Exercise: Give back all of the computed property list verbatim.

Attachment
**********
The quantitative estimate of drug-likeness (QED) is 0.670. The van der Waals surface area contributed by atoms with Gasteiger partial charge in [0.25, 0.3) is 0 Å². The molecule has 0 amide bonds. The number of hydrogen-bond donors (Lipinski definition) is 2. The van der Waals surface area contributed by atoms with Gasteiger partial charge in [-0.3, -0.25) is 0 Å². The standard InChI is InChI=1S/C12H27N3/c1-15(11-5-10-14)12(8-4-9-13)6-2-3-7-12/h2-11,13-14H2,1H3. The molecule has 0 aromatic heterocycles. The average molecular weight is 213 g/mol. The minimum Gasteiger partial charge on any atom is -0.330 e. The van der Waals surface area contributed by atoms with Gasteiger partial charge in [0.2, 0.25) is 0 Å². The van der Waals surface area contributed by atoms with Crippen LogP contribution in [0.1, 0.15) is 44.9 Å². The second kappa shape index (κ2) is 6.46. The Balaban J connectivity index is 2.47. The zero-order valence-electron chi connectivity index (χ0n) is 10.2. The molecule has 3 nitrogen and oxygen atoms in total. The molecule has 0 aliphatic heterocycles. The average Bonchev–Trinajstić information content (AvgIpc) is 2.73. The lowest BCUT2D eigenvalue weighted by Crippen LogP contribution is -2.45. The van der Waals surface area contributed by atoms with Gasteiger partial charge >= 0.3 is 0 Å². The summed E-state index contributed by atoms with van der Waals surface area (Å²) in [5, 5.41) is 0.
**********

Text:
The quantitative estimate of drug-likeness (QED) is 0.670. The van der Waals surface area contributed by atoms with Gasteiger partial charge in [0.25, 0.3) is 0 Å². The molecule has 0 amide bonds. The number of hydrogen-bond donors (Lipinski definition) is 2. The van der Waals surface area contributed by atoms with Gasteiger partial charge in [-0.3, -0.25) is 0 Å². The standard InChI is InChI=1S/C12H27N3/c1-15(11-5-10-14)12(8-4-9-13)6-2-3-7-12/h2-11,13-14H2,1H3. The molecule has 0 aromatic heterocycles. The average molecular weight is 213 g/mol. The minimum Gasteiger partial charge on any atom is -0.330 e. The van der Waals surface area contributed by atoms with Gasteiger partial charge in [0.2, 0.25) is 0 Å². The van der Waals surface area contributed by atoms with Crippen LogP contribution in [0.1, 0.15) is 44.9 Å². The second kappa shape index (κ2) is 6.46. The Balaban J connectivity index is 2.47. The zero-order valence-electron chi connectivity index (χ0n) is 10.2. The molecule has 3 nitrogen and oxygen atoms in total. The molecule has 0 aliphatic heterocycles. The average Bonchev–Trinajstić information content (AvgIpc) is 2.73. The lowest BCUT2D eigenvalue weighted by Crippen LogP contribution is -2.45. The van der Waals surface area contributed by atoms with Gasteiger partial charge >= 0.3 is 0 Å². The summed E-state index contributed by atoms with van der Waals surface area (Å²) in [5, 5.41) is 0.